Household Disinfectants May Be Making Children Overweight
Household disinfectant are supposed to make the home safer for the family, but new research shows that it can have adverse effects on children's weight.
With childhood obesity continuing to be a serious public health problem all over the world, it's more important than ever to figure out what's contributing to the spike in the weight of kids globally.
Household Cleaning Products Change The Gut
In a study published in the Canadian Medical Association Journal, researchers suggest that the household cleaners could be contributing to the increase of overweight children by making significant changes on their gut microbiota.
The team analyzed the gut microbiota of 757 infants ages 3 to 4 months and then their weight at ages 1 and 3 years, according to Medical Xpress. Exposure to various cleaning products at home were also recorded.
Results of their observations show a link among the regular use of household disinfectants, altered gut microbiota (specifically, higher levels of the Lachnospiraceae bacteria), and a higher body mass index.
Infants in households who use disinfectants at least weekly were found to be twice as likely to have more of the gut microbes Lachnospiraceae at 3 to 4 months old, according to a statement from Anita Kozyrskyj, a University of Alberta pediatrics professor and principal investigator on the SyMBIOTA project. Then at 3 years old, their BMI was found higher than those who weren't exposed to frequent disinfectant use as babies.
Furthermore, frequent cleaning with disinfectants are shown to cause an increase in the amount of Lachnospiraceae bacteria in the gut.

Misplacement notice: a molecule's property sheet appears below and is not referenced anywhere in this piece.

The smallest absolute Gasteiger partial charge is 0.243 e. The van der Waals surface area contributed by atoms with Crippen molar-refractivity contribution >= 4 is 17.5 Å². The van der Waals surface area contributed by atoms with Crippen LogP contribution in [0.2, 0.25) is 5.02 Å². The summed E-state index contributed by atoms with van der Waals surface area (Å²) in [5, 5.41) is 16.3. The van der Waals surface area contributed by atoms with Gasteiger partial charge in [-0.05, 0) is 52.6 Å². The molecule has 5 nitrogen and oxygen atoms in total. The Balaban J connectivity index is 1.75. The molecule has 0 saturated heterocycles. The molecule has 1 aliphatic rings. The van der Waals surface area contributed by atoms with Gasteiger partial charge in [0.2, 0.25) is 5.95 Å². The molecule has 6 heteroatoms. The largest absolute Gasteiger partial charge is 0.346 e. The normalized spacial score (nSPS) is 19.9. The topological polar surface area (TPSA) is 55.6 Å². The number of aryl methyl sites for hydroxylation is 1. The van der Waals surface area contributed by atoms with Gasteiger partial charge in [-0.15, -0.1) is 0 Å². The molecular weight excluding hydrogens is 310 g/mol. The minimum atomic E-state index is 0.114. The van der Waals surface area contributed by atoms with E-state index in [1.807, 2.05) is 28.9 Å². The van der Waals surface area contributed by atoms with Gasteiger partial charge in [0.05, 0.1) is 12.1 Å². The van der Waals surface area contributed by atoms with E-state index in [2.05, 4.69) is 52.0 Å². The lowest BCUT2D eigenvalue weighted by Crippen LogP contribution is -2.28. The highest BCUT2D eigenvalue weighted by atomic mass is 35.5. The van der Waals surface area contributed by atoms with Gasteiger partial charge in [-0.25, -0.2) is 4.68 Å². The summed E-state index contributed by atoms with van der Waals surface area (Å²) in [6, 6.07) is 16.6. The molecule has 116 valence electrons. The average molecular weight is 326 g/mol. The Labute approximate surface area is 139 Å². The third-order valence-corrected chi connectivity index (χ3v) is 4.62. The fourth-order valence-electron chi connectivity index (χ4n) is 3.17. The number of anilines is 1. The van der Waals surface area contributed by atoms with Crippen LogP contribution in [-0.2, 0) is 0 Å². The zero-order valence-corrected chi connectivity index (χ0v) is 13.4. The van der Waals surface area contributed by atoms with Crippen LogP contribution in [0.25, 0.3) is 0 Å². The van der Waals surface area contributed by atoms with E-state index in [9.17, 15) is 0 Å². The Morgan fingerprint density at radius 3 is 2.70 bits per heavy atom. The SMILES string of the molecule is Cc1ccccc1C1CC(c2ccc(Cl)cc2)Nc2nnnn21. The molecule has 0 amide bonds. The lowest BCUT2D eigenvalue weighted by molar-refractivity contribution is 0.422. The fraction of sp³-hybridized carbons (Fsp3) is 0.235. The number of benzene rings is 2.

While the study highlighted the potentially harmful effects of household disinfectants such as multi-surface cleaners, no similar link was found with the use of detergents or eco-friendly products.
"Those infants growing up in households with heavy use of eco cleaners had much lower levels of the gut microbes Enterobacteriaceae," Kozyrskyj continues. "However, we found no evidence that these gut microbiome changes caused the reduced obesity risk."
Instead, she suggests that opting for eco-friendly products may also be associated with mothers who have healthier overall lifestyles and eating habits. This behavior could promote a healthy gut microbiomes and weight in their babies.
Further studies are being encouraged to explore the suggested link between cleaners and obesity. Kozyrskyj adds that future studies should classify the products by the ingredients, calling it a limitation in their new research.
About Childhood Obesity
According to CDC, 1 in 5 children and adolescents in the United States are affected with obesity.
Just like in adults, excess weight can lead to a slew of health problems in children including high blood pressure, high cholesterol, breathing problems, joint problems, fatty liver disease, and gallstones, among others. It's also been proved to increase risk for cardiovascular disease and type 2 diabetes.